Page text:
Sometimes You Just Want a Hamburger. - The days when I am really sick of myself, I just want a hamburger. This is how I can tell exactly how sick of myself I am- by how badly I want to sit down...
Friday, October 31, 2014
Of Books, Leopards and Birds
The Snow Leopard is Peter Matthiessen's story of a 1973 epic trip to Nepal with field biologist George Schaller. They were going to study Himalayan blue sheep and, if possible, catch a glimpse of a snow leopard. Matthiessen was studying Zen Buddhism. Trekking across mountains in winter snows for five weeks, he also hoped to find the Lama of Shey at a Buddhist Shrine on Crystal Mountain. So it was a spiritual quest for him as well. His wife died the previous winter of cancer. He had some shit going on.
The Snow Leopard is also a book I didn't finish. I got 80 pages in, dug the hell out of it, and chased some tangential SQUIRREL! thought and haven't gotten back around to it. And yet Matthiessen is a rock for me. I've read essays, I've read about him, he and Gary Snyder are the models of the kind of writing life I aspire to live. Not that I can write like they can, but that they experience the great and full lives they write about. Matthiessen died earlier this year. If you don't know him, Men's Journal did a phenomenal story about him that is well worth your time to get a sense for one of the truly great writers of our time. More on Matthiessen and his snow leopard in a bit.
Herons are a spirit animal for me. A totem. That's about the best way I can put it. We've been over it on here a few times. Seeing a heron in flight or on the river both calms and inspires me. Seeing one while out on a run gives me instant energy. It's weird, but it's there. I have a heron tattoo on my right forearm both to acknowledge my connection to and fascination with herons, but also, selfishly, so I can look at one whenever I need to.
I was recently talking herons with a friend, who pointed me to Ted Andrews book "Animal Speak." Among other things, Andrews goes into characteristics of different birds and the people who are drawn to or connected to them. When I read what he had to say on herons, I was a bit dumbstruck.
In places, he describes my personality, my life, and how I operate, when I listen to my heart. It's pretty intense stuff to read someone closely describe you based on an animal you feel connected to. Herons are the big, integral bird for me, but this spring and summer, I noticed I was being seemingly stalked by cardinals when I would go for a run. Andrews says that cardinals pop into our lives to point us to "renewed vitality through recognizing self-importance." He goes into more, but during that time, and what I was going through, that was a pretty big message.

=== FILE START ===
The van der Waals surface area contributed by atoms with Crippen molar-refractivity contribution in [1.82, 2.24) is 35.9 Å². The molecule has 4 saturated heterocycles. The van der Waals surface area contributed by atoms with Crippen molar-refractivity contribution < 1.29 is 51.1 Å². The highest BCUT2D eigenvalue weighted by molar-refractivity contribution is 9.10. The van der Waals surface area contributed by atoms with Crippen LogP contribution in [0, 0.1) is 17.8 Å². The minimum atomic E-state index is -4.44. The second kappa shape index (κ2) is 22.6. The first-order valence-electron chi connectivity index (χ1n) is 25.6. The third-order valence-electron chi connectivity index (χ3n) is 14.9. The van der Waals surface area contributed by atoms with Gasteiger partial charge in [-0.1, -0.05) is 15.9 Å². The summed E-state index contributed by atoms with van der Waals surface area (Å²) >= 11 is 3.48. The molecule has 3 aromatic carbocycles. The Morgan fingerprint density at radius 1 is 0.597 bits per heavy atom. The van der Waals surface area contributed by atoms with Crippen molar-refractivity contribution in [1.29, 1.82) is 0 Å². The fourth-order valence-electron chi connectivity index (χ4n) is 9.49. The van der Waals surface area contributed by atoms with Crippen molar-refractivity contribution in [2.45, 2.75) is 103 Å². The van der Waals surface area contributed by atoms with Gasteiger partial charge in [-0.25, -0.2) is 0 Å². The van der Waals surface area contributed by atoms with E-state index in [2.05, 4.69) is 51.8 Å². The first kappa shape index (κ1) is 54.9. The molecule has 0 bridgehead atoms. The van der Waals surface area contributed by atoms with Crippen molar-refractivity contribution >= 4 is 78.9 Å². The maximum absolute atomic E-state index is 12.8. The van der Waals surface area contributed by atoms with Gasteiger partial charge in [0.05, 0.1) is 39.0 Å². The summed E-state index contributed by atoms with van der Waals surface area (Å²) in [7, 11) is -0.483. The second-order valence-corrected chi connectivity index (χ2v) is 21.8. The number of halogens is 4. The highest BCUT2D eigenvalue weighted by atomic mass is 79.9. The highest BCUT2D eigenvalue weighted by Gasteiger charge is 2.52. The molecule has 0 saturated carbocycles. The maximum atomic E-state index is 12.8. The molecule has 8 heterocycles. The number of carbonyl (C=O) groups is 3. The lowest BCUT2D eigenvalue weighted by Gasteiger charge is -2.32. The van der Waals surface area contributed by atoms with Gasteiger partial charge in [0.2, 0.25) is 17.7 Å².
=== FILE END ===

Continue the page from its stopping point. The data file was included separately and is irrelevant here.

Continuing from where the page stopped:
Over the last couple months, both at home and on runs, it's been blue jays. Yesterday there were blue jays starting in through the fu**ing front door at me, directly outside the door, and then one who swooped with me on my lunch run. It was like a Hitchcock movie. Alright Andrews, out with it:
The blue jay is a reminder to follow through on all things--to not start something and then leave it dangling.... The blue jay reflects that a time of great resourcefulness and adaptability is about to unfold, You are going to have ample opportunities to develop your abilities. The jay does not usually migrate, staying around all winter, so look for there to be ample time to develop and use your energies to access new levels.
I constantly leave loose ends dangling. I got you, blue jay. Point taken. Resourcefulness and adaptability. Today is my last day working for the Coast Guard. It's the second job I've had there, working there the last almost five years. This last job was not the writing, public affairs, communications fit for me that the previous one was. It sapped me, as has the four plus hours of daily commuting. It's time for a change. What that change is or brings, remains to be seen.
Don't start something and leave it dangling. Finish what you start. Look for my life's direction. Like a journey. Like a spiritual quest. Like finding a snow leopard. This is a good time for me to re-start, to continue, to finish, to find the snow leopard on my own. I don't mind taking Matthiessen as a guide:
Amazingly, we take for granted that instinct for survival, fear of death, must separate us from the happiness of pure and uninterpreted experience, in which body, mind, and nature are the same. And this debasement of our vision, the retreat from wonder, the backing away like lobsters from free-swimming life into safe crannies, the desperate instinct that our life passes unlived, is reflected in proliferation without joy, corrosive money rot, the gross befouling of the earth and air and water from which we came.
Bring on the books. Bring on the birds. Let's go find a snow leopard.